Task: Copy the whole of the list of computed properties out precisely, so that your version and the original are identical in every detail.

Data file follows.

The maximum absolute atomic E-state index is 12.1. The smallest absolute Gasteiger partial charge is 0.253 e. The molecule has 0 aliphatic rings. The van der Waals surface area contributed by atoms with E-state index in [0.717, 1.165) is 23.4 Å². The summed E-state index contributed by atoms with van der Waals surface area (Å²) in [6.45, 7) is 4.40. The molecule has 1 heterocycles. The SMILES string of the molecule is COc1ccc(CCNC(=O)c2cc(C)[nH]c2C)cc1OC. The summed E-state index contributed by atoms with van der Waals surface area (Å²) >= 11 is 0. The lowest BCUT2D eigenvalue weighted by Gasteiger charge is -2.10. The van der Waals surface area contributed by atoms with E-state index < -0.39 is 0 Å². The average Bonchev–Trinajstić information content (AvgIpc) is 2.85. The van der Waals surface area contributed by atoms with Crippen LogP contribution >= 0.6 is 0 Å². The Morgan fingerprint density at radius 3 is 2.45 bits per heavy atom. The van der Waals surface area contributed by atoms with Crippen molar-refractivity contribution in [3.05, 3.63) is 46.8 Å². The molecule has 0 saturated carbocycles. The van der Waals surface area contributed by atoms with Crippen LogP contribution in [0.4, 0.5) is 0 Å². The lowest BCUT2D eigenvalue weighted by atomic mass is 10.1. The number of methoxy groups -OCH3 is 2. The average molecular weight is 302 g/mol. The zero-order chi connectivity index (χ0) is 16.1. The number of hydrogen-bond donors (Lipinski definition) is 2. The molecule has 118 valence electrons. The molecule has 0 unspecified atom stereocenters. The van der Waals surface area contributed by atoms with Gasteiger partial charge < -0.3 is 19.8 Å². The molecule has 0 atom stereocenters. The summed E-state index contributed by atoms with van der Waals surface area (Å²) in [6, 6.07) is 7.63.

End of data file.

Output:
The maximum absolute atomic E-state index is 12.1. The smallest absolute Gasteiger partial charge is 0.253 e. The molecule has 0 aliphatic rings. The van der Waals surface area contributed by atoms with E-state index in [0.717, 1.165) is 23.4 Å². The summed E-state index contributed by atoms with van der Waals surface area (Å²) in [6.45, 7) is 4.40. The molecule has 1 heterocycles. The SMILES string of the molecule is COc1ccc(CCNC(=O)c2cc(C)[nH]c2C)cc1OC. The summed E-state index contributed by atoms with van der Waals surface area (Å²) >= 11 is 0. The lowest BCUT2D eigenvalue weighted by Gasteiger charge is -2.10. The van der Waals surface area contributed by atoms with E-state index < -0.39 is 0 Å². The average Bonchev–Trinajstić information content (AvgIpc) is 2.85. The van der Waals surface area contributed by atoms with Crippen LogP contribution >= 0.6 is 0 Å². The Morgan fingerprint density at radius 3 is 2.45 bits per heavy atom. The van der Waals surface area contributed by atoms with Crippen molar-refractivity contribution in [3.05, 3.63) is 46.8 Å². The molecule has 0 saturated carbocycles. The van der Waals surface area contributed by atoms with Crippen LogP contribution in [0.4, 0.5) is 0 Å². The lowest BCUT2D eigenvalue weighted by atomic mass is 10.1. The number of methoxy groups -OCH3 is 2. The average molecular weight is 302 g/mol. The zero-order chi connectivity index (χ0) is 16.1. The number of hydrogen-bond donors (Lipinski definition) is 2. The molecule has 118 valence electrons. The molecule has 0 unspecified atom stereocenters. The van der Waals surface area contributed by atoms with Gasteiger partial charge < -0.3 is 19.8 Å². The molecule has 0 atom stereocenters. The summed E-state index contributed by atoms with van der Waals surface area (Å²) in [6, 6.07) is 7.63.